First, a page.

What is At-Home Artificial Insemination?
You have probably heard of intrauterine insemination or IUI — but with the rising costs associated with fertility treatment, many couples are skipping traditional methods in favor of at-home artificial insemination. But what is at-home artificial insemination and how does it work?
At-home artificial insemination mimics the techniques used by doctors to perform intrauterine and intracervical insemination (ICI), but without the hassle of seeing a fertility doctor. While at-home insemination may not be as effective as, say, a full cycle of IVF, it is an affordable option for couples who are trying to conceive but worried they cannot afford traditional fertility treatments.
Given the fact that many fertility clinics have placed cycles on hold due to the coronavirus, more and more couples may be interested in trying at-home artificial insemination so they do not have to wait for clinics to reopen before achieving their dreams of starting a family. If this describes you, read on to discover how at-home artificial insemination works and whether it is right for you.
At-Home Artificial Insemination vs.Traditional Fertility Treatments
At-home artificial insemination differs from IUI and ICI in that it is performed at home, without special medical tools or the assistance of a doctor. In an IUI or ICI cycle, doctors may prescribe medications such as Clomid to stimulate the production of eggs and increase the chances of conception.
At-home artificial insemination is, however, more similar to ICI than IUI. In IUI, the fertility doctor will also use a speculum and a special instrument to insert the sperm directly into the uterus, increasing the odds of conception. They will also “wash” the semen in a special process that makes sperm more concentrated and more likely to fertilize an egg. These procedures cannot be repeated at home.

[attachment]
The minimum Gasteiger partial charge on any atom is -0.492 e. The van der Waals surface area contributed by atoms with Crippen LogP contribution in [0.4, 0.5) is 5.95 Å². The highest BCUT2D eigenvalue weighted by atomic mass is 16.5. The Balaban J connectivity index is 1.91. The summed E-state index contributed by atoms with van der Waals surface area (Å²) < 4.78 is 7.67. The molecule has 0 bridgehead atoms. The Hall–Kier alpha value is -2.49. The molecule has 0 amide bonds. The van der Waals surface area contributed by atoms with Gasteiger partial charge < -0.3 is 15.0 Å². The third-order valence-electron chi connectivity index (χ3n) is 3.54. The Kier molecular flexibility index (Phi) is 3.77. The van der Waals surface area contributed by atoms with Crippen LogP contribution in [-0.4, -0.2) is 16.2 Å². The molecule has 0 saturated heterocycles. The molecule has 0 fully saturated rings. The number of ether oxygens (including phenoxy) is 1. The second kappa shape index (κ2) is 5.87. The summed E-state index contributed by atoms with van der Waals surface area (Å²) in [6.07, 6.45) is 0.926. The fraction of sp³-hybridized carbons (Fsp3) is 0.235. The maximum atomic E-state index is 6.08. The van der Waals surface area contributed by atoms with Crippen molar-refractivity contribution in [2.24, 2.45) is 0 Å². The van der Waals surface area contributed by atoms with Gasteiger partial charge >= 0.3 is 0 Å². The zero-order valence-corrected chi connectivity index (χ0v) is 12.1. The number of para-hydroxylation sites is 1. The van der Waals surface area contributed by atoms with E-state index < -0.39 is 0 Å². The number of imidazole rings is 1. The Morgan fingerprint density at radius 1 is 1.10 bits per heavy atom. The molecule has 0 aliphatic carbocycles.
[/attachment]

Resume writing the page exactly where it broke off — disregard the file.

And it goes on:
Other than these differences, at-home artificial insemination is actually not that different from IUI or ICI. As in IUI or ICI, at-home artificial insemination may use a donated sperm sample (whether from a friend, a sperm bank, or a non-profit organization) or the sperm of a partner. The woman may then insert the sperm into the vagina using a syringe or menstrual cup (more on how to insert and fold a menstrual cup here), and lay down for 15-30 minutes afterward to encourage sperm to move into the uterus.
This technique, known as the “turkey baster method” by some, is very similar to ICI, in which a doctor uses a syringe or cervical cap to insert sperm near to the cervix, though medications are not used to stimulate the production of eggs. You can purchase an at-home artificial insemination kit to assist in the process, or even turn to an in-home medical provider, such as a midwife, who may be able to help your at-home artificial insemination go more smoothly.
Still, at-home artificial insemination is less effective than traditional fertility treatments, including IUI and IVF. The success rate of ICI and at-home artificial insemination is estimated at between 10 and 15 percent, while the success rate of IUI is up to 20 percent and the success rate of IVF is nearly 40 percent for women under 35.
How to Increase Your Odds of Conceiving Through At-Home Artificial Insemination
Many couples are hesitant to try IUI or IVF at a clinic. You may worry about the costs associated with traditional fertility treatments or harbor concerns about the intimacy of conceiving in a doctor’s office. Whatever the reason, you may be interested to try at-home artificial insemination before turning to treatments like IUI or IVF.
If you are interested in trying at-home artificial insemination, you should know that at-home artificial insemination has a relatively low success rate. That being said, there are many ways you can increase your chances of conceiving through at-home artificial insemination. Here are some of the steps you might take to ensure that your at-home fertility treatment is as successful as possible: